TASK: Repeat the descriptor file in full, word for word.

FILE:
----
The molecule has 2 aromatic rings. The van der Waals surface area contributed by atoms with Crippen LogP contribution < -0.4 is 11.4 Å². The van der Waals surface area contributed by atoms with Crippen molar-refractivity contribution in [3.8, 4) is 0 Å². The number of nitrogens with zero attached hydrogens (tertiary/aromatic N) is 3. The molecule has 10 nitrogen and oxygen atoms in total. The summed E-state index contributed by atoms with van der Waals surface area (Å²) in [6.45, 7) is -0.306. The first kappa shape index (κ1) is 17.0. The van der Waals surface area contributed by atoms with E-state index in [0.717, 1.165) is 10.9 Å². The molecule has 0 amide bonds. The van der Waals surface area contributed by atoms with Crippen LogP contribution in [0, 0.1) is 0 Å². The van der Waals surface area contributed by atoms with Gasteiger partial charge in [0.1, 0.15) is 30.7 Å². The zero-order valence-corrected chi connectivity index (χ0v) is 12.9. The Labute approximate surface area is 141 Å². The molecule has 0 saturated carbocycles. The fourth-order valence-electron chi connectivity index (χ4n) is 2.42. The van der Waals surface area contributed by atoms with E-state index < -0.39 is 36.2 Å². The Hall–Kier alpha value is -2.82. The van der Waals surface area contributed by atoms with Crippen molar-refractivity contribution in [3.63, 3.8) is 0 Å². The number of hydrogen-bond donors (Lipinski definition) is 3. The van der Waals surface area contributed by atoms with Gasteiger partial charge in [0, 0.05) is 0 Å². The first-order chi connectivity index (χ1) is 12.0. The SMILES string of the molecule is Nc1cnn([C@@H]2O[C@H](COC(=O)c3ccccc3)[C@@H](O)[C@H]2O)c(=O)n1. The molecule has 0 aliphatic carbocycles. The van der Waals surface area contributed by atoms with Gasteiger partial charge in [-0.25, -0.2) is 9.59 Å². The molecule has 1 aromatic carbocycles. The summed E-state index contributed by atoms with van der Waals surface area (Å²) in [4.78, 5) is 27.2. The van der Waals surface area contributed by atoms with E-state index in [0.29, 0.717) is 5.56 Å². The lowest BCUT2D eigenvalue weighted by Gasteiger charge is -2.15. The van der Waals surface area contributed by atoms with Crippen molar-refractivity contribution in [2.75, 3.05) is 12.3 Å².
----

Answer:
The molecule has 2 aromatic rings. The van der Waals surface area contributed by atoms with Crippen LogP contribution < -0.4 is 11.4 Å². The van der Waals surface area contributed by atoms with Crippen molar-refractivity contribution in [3.8, 4) is 0 Å². The number of nitrogens with zero attached hydrogens (tertiary/aromatic N) is 3. The molecule has 10 nitrogen and oxygen atoms in total. The summed E-state index contributed by atoms with van der Waals surface area (Å²) in [6.45, 7) is -0.306. The first kappa shape index (κ1) is 17.0. The van der Waals surface area contributed by atoms with E-state index in [0.717, 1.165) is 10.9 Å². The molecule has 0 amide bonds. The van der Waals surface area contributed by atoms with Crippen LogP contribution in [0, 0.1) is 0 Å². The van der Waals surface area contributed by atoms with Gasteiger partial charge in [0.1, 0.15) is 30.7 Å². The zero-order valence-corrected chi connectivity index (χ0v) is 12.9. The Labute approximate surface area is 141 Å². The molecule has 0 saturated carbocycles. The fourth-order valence-electron chi connectivity index (χ4n) is 2.42. The van der Waals surface area contributed by atoms with E-state index < -0.39 is 36.2 Å². The Hall–Kier alpha value is -2.82. The van der Waals surface area contributed by atoms with Crippen molar-refractivity contribution in [3.63, 3.8) is 0 Å². The number of hydrogen-bond donors (Lipinski definition) is 3. The van der Waals surface area contributed by atoms with Gasteiger partial charge in [0, 0.05) is 0 Å². The first-order chi connectivity index (χ1) is 12.0. The SMILES string of the molecule is Nc1cnn([C@@H]2O[C@H](COC(=O)c3ccccc3)[C@@H](O)[C@H]2O)c(=O)n1. The molecule has 0 aliphatic carbocycles. The van der Waals surface area contributed by atoms with Gasteiger partial charge in [-0.25, -0.2) is 9.59 Å². The molecule has 1 aromatic carbocycles. The summed E-state index contributed by atoms with van der Waals surface area (Å²) in [4.78, 5) is 27.2. The van der Waals surface area contributed by atoms with E-state index in [0.29, 0.717) is 5.56 Å². The lowest BCUT2D eigenvalue weighted by Gasteiger charge is -2.15. The van der Waals surface area contributed by atoms with Crippen molar-refractivity contribution in [2.75, 3.05) is 12.3 Å².